What happens with my ex’s estate if he was not legally remarried?

UPDATED: Oct 1, 2022

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What happens with my ex’s estate if he was not legally remarried?

My ex-husband remarried 5 years ago and passed away 3 years later. Our children were left with 3/4 of his estate where his widow now lives and also money which she had partial control over. My adult daughters feel like she has been dishonest with the amount of money owed to them and the current situation with the houses that he owned with her. My oldest daughter just found out his widow was still legally married when she married her dad. Would this change anything with the estate that was left to all 4 of them because, according to her, he had no Will which I find hard to believe because he had been so ill. We don’t know where to start.

Asked on December 18, 2017 under Estate Planning, Virginia


SJZ, Member, New York Bar / FreeAdvice Contributing Attorney

Answered 4 years ago | Contributor

If there was no will, the estate passes by intestate succession, or the rules for who gets what when there is no will. (Note: if a will was created but has "disappeared" and is never found, it may as well not exist and has no effect.)
A legally married spouse inherits a large share of the estate under intestate succession, if there was no will, while the deceased's children by another person inherit the rest; but if someone was NOT legally married to the decedent (person who passed away), they inherit *nothing* even if the lived together, told people they were married, etc. Only legal marriage affects inheritance.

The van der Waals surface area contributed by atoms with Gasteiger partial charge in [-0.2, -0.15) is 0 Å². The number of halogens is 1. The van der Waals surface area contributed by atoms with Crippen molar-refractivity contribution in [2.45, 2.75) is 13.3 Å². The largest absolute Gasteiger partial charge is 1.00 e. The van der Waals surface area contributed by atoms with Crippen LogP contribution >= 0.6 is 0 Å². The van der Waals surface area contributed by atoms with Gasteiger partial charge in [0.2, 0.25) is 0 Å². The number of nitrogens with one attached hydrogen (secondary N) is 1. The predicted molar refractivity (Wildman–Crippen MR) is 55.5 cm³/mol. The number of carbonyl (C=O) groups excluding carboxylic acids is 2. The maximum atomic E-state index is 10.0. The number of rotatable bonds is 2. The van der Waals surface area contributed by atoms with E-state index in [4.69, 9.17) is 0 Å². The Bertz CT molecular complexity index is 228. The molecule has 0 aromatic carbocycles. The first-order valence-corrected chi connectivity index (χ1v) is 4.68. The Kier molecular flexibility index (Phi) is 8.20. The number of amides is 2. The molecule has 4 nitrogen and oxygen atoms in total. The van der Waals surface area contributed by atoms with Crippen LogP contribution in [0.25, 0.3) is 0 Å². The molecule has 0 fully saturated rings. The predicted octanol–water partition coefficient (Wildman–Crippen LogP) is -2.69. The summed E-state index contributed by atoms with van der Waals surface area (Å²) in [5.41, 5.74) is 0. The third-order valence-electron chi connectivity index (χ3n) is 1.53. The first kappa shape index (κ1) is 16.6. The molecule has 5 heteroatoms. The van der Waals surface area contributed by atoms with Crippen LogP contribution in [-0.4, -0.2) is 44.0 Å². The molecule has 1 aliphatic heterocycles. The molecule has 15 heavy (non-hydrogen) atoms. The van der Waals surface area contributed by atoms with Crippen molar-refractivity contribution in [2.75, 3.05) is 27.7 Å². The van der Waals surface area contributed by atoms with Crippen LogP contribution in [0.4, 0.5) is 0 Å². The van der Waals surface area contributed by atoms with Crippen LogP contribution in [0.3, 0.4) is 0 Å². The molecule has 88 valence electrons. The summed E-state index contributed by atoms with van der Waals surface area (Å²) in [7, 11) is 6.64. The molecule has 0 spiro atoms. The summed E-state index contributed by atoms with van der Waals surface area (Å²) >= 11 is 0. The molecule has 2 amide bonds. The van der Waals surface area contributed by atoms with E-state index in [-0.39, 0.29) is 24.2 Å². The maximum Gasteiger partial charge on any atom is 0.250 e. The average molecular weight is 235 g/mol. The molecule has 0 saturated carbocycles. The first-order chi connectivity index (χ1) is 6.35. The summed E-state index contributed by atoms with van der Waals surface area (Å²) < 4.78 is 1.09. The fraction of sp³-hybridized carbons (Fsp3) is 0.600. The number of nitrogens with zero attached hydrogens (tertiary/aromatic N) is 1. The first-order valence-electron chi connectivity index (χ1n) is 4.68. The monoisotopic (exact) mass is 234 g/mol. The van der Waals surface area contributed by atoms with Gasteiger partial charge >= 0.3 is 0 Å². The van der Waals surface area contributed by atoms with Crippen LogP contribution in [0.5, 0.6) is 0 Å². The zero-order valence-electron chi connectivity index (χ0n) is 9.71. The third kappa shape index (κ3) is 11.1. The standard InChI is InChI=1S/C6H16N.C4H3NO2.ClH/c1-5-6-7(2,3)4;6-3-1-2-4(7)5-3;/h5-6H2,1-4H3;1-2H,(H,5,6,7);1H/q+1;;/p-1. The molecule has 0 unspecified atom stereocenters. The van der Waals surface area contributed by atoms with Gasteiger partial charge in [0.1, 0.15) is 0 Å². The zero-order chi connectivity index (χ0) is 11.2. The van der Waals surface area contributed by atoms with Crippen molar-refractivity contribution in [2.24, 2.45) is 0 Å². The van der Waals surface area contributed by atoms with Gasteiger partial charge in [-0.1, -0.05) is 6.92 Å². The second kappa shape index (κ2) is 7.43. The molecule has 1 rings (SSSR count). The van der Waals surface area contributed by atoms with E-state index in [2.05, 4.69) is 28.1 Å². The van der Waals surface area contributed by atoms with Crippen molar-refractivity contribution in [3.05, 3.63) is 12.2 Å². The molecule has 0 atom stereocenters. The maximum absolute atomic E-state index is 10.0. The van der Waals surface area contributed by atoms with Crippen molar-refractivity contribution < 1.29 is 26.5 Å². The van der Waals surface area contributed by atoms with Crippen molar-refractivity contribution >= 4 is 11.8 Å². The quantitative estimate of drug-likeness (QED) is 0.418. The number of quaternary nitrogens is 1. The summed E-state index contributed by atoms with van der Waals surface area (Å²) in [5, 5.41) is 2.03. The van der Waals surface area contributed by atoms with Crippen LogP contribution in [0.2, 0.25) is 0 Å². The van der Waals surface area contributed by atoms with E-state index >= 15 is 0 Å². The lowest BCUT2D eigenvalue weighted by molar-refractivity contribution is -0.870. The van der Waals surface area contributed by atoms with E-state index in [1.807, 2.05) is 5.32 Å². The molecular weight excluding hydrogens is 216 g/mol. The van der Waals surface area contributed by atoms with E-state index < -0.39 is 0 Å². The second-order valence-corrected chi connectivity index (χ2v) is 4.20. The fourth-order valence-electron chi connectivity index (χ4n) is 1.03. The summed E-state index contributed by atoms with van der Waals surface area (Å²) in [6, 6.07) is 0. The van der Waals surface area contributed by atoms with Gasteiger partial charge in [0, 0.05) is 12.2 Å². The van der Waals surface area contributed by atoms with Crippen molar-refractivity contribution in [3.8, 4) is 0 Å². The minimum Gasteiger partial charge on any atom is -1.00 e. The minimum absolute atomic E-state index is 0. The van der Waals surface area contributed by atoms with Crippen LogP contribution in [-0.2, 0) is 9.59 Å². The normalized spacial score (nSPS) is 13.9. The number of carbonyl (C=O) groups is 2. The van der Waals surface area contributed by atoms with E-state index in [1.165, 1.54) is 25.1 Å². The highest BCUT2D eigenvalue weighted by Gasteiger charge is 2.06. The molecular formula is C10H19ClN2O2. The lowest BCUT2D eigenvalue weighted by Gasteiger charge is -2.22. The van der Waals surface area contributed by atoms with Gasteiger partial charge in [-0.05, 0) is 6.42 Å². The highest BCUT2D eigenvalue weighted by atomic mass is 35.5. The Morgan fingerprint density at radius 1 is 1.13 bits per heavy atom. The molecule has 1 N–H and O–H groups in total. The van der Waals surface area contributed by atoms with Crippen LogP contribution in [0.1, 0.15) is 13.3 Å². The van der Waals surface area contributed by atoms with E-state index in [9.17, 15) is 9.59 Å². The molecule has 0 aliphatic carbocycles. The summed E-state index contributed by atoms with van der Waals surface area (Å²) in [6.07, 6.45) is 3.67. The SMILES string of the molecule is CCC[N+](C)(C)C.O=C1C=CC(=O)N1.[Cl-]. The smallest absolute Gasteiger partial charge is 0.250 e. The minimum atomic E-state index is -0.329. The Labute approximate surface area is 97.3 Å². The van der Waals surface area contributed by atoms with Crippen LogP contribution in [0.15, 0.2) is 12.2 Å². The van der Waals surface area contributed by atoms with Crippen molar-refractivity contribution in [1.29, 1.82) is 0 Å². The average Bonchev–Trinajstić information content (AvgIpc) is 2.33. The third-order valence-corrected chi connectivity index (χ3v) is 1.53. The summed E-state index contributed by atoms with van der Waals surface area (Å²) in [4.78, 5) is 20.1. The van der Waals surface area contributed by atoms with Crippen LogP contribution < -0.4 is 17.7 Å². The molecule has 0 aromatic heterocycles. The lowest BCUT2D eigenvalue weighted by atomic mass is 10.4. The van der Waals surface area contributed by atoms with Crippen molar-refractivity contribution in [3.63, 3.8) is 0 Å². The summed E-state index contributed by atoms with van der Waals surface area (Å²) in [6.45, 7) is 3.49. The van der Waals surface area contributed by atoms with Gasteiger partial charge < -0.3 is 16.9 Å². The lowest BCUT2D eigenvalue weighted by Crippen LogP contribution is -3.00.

So if the widow was still married to another when she "married" your ex, he and she were NOT married unless they "re-married" later, once her prior marriage was actually legally terminated: in the U.S. you simply cannot marry person B while still married to person A. So the status of her prior marriage at the time when she supposedly married your ex would affect what your children would inherit if there was no will.
(Note: certainly jointly owned property, like real estate owned as joint tenants with right of survivorship [the most common way for spouses or people who act as spouses to own a home] or joint bank/brokerage accounts is not inherited: it goes directly to the surviving joint owner when one owner passes away. So if they owned assets jointly, she may get them regardless of marital status.)
Contesting inheritance can be complicated: you really need a lawyer to do it properly. If there is enough at stake (enough money or enough equity in real estate, for example) to make hiring a lawyer worthwhile, your children should retain one to look into this situation and challenge the alleged spouse's right to inherit, if appropriate. If there is not enough to justify the cost of lawyer, they wish to leave well enough alone.

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